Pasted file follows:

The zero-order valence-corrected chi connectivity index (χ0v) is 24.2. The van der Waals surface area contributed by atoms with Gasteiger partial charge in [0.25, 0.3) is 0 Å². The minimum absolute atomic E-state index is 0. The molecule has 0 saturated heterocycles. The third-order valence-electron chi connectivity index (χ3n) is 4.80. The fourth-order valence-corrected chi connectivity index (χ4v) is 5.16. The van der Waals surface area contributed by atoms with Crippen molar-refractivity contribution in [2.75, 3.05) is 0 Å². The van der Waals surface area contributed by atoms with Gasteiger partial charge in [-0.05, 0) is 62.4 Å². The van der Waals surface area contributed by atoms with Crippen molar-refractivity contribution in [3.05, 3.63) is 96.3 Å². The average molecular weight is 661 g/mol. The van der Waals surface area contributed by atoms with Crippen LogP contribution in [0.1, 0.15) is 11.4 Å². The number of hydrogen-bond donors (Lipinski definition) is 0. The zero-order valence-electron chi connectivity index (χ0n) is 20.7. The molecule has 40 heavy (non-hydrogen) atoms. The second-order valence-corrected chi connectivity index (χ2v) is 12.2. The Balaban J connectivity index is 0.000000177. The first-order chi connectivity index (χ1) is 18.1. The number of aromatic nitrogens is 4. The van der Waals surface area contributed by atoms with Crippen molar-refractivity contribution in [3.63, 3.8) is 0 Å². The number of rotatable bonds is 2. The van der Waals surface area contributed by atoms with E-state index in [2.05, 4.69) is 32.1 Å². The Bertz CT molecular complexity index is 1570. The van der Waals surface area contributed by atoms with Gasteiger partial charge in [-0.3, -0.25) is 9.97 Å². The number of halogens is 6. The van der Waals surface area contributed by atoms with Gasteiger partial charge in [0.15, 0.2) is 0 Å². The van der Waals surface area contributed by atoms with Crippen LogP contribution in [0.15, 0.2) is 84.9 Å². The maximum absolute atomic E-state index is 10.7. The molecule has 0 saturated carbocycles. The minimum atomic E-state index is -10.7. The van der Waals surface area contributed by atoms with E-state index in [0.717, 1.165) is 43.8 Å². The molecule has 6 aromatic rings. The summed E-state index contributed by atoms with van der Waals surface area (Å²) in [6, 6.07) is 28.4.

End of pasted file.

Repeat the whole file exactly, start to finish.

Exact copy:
The zero-order valence-corrected chi connectivity index (χ0v) is 24.2. The van der Waals surface area contributed by atoms with Gasteiger partial charge in [0.25, 0.3) is 0 Å². The minimum absolute atomic E-state index is 0. The molecule has 0 saturated heterocycles. The third-order valence-electron chi connectivity index (χ3n) is 4.80. The fourth-order valence-corrected chi connectivity index (χ4v) is 5.16. The van der Waals surface area contributed by atoms with Crippen molar-refractivity contribution in [2.75, 3.05) is 0 Å². The van der Waals surface area contributed by atoms with Gasteiger partial charge in [-0.05, 0) is 62.4 Å². The van der Waals surface area contributed by atoms with Crippen molar-refractivity contribution in [3.05, 3.63) is 96.3 Å². The average molecular weight is 661 g/mol. The van der Waals surface area contributed by atoms with Crippen LogP contribution in [0.1, 0.15) is 11.4 Å². The number of hydrogen-bond donors (Lipinski definition) is 0. The zero-order valence-electron chi connectivity index (χ0n) is 20.7. The molecule has 40 heavy (non-hydrogen) atoms. The second-order valence-corrected chi connectivity index (χ2v) is 12.2. The Balaban J connectivity index is 0.000000177. The first-order chi connectivity index (χ1) is 18.1. The number of aromatic nitrogens is 4. The van der Waals surface area contributed by atoms with Crippen molar-refractivity contribution in [3.63, 3.8) is 0 Å². The number of rotatable bonds is 2. The van der Waals surface area contributed by atoms with E-state index in [2.05, 4.69) is 32.1 Å². The Bertz CT molecular complexity index is 1570. The van der Waals surface area contributed by atoms with Gasteiger partial charge in [-0.3, -0.25) is 9.97 Å². The number of halogens is 6. The van der Waals surface area contributed by atoms with Gasteiger partial charge in [0.15, 0.2) is 0 Å². The van der Waals surface area contributed by atoms with Crippen LogP contribution in [0.15, 0.2) is 84.9 Å². The maximum absolute atomic E-state index is 10.7. The molecule has 0 saturated carbocycles. The minimum atomic E-state index is -10.7. The van der Waals surface area contributed by atoms with E-state index in [0.717, 1.165) is 43.8 Å². The molecule has 6 aromatic rings. The summed E-state index contributed by atoms with van der Waals surface area (Å²) in [6, 6.07) is 28.4.